The Old Testament lesson and Psalm are two of my favorite passages in the Bible. They are not meant to link up with the Epistle and Gospel. If I were preaching this week, it would be no choice. David dancing and leaping before the ark of God wins hands down over the beheading of John the Baptist.
- What is special about the lection from Samuel? For me, it is the image of a king who is without pretense and who leads with reckless joy. This is not a calculating politician who parses every verb, but lives before the people in a most human way. I believe his dance in a linen ephod before the people and before God is a sign of pure commitment and the kind of foolishness that can only be described in Kingdom terms. The numerous offerings to God were extravagant, maybe too extravagant, but then the God of all creation is way more generous than we will ever be. It was fitting that they all shared a meal together of meat, bread and food. All good celebrations include a meal of some kind. May our worship this week be as celebrative. (Here’s a good resource that just came in by email today- David’s Dance by Rev. Beth Birkolz on DayOne)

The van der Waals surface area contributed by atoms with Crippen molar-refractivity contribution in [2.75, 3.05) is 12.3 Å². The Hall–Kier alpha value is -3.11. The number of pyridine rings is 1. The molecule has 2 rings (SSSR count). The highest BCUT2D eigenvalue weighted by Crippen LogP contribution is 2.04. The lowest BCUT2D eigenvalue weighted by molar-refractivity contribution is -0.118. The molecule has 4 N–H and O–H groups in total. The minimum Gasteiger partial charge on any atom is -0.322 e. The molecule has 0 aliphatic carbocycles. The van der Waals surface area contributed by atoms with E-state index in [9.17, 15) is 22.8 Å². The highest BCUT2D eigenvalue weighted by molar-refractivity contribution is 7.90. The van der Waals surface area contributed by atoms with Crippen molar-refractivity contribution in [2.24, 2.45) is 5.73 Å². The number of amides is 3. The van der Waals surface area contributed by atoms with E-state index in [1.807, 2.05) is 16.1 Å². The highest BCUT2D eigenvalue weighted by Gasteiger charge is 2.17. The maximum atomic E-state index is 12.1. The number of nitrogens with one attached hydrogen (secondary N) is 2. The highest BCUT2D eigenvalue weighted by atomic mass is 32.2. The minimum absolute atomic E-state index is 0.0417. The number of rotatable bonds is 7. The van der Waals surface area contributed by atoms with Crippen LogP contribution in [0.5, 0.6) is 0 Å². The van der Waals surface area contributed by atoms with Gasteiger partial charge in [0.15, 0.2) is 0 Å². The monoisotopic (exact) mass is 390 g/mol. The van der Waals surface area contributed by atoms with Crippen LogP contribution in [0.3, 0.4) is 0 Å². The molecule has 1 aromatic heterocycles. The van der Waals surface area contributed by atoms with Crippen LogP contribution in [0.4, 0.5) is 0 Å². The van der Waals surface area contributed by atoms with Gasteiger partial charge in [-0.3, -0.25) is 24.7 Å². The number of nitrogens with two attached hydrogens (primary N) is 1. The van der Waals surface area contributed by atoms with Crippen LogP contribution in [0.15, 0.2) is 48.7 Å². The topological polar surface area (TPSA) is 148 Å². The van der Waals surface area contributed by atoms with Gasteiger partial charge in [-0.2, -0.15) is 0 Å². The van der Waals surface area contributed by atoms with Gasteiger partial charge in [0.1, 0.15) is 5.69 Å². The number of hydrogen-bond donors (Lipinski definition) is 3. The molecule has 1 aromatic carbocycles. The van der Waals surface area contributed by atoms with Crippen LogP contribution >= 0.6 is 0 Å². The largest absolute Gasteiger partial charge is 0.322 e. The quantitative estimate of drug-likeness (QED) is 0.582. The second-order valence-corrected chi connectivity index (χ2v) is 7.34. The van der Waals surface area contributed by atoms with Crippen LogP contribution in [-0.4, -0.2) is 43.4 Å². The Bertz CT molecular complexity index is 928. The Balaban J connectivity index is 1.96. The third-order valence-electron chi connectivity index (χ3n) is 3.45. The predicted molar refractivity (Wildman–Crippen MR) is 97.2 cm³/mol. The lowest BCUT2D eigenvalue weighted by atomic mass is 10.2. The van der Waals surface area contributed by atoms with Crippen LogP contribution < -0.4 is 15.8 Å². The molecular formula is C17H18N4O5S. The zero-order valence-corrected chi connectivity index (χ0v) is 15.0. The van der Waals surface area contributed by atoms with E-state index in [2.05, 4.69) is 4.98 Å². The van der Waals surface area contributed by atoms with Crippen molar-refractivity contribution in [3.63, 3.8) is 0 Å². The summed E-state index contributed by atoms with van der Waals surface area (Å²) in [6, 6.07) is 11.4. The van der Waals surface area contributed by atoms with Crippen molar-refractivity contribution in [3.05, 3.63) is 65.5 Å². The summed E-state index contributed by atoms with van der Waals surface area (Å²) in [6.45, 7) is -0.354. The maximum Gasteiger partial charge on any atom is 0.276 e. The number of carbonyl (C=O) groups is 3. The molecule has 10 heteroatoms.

- The Psalm is the excellent compliment to the dance. A Psalm of praise for the King worthy of a dance. Sing this one in some form or fashion. It is meant to be sung (and danced).
- The Epistle Lesson is the owning of Paul’s letter to the Ephesians. It is in its own way a hymn of praise to God who made us God’s children through Christ. Paul is quite lyrical in presenting the Gospel of grace and forgiveness. There are parallels throughout the pericope between Christ and humans–he was God’s child, we became God’s children through him. Christ received the great inheritance from God, we too have received a great inheritance through Christ.
- The Gospel Lesson is one of those tough passages that are difficult to preach. The majority of the passage is the background story of John the Baptist’s head being given to his daughter on a platter. But, there is the proclamation of Herod who says about Jesus-“John the Baptist, whom I beheaded, is raised.” It is a powerful story that even a foreigner in Israel, an oppressor among God’s people recognizes the Holy One of God. Are we as aware of God’s presence among us?
- Sermon Nuggets
- From Ministry Matters